In the comments on Sleeth’s article in the Washington Post people are very derisive of any person of faith who dares to say they want to protect trees or the environment.   They claim most religious people believe their god has provided the blessings of the natural world for them to dominate and exploit. One commentator cites the way former American Environmental Protection Agency administrator Scott Pruitt who was given his post by Donald Trump used Bible verses to justify policies he put in place that had potentially devastating consequences for the environment.

Poplar Woods by Lionel LeMoine Fitzgerald. Photographed at the Winnipeg Art Gallery. 

And here in Canada we have little reason to be smug about the attitude of our American neighbours. Ironically on the day before Arbor Day the government of Ontario announced it will end a program that aimed to plant 50 million trees in their province. 

Metchosin by Emily Carr. Photographed at the Winnipeg Art Gallery.

On the weekend just prior to Arbor Day Christians began their celebration of Easter, a time of new beginnings, new life and new hope.  Planting and caring for trees can be a way to celebrate all those things.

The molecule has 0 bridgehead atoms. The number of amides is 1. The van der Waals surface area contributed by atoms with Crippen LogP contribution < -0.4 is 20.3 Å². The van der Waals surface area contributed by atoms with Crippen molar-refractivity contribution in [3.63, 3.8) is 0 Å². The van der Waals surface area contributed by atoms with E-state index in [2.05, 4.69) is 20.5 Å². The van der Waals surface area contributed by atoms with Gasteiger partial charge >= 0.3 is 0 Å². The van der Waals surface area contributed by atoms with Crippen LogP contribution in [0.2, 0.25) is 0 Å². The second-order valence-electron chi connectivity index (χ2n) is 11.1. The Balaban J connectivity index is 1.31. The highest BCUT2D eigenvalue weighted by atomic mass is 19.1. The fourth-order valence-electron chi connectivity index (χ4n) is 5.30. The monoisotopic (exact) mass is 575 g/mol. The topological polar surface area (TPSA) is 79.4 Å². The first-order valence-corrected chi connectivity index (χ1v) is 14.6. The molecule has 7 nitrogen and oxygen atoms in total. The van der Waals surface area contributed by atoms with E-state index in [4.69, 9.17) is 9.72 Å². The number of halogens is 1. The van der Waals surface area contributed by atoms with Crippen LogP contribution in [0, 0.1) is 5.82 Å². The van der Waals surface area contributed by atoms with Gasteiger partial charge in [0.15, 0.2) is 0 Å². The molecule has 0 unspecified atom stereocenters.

Other posts……….

Happy Earth Day

Imitating Emily

Two Trees

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Happy Earth Day!

Isn’t our earth just the most amazing place? We need to treat it with care so our grandchildren will be able to enjoy its beauty the way we have. 

Wild waterfall in Laos.

Majestic Grand Canyon in Arizona

Lucious lipstick plant in Bali

Pungent pine in Portugal

Blooming bugambella tree in Mexico.  

Rippling Baden See in Germany 

Icy crystal clear waters at the foot of Jade Snow Mountain in Yunnan China

Vibrant rainbow in Iceland

Trailing trilliums in southern Ontario

Rugged rocks in Utah

Towering trees in Akaka Falls State Park Hawaii

Refreshing waterfall in Costa Rica

Spectacular caves in Halong Bay Vietnam

Gorgeous island scape in Hong Kong

Ever changing waters of Moose Lake Manitoba 

Branching birch in Newfoundland

Beautiful beach in Fiji

Steamy Wai O Tapu Thermal Field in New Zealand

Marvelous mud at the Dead Sea in Israel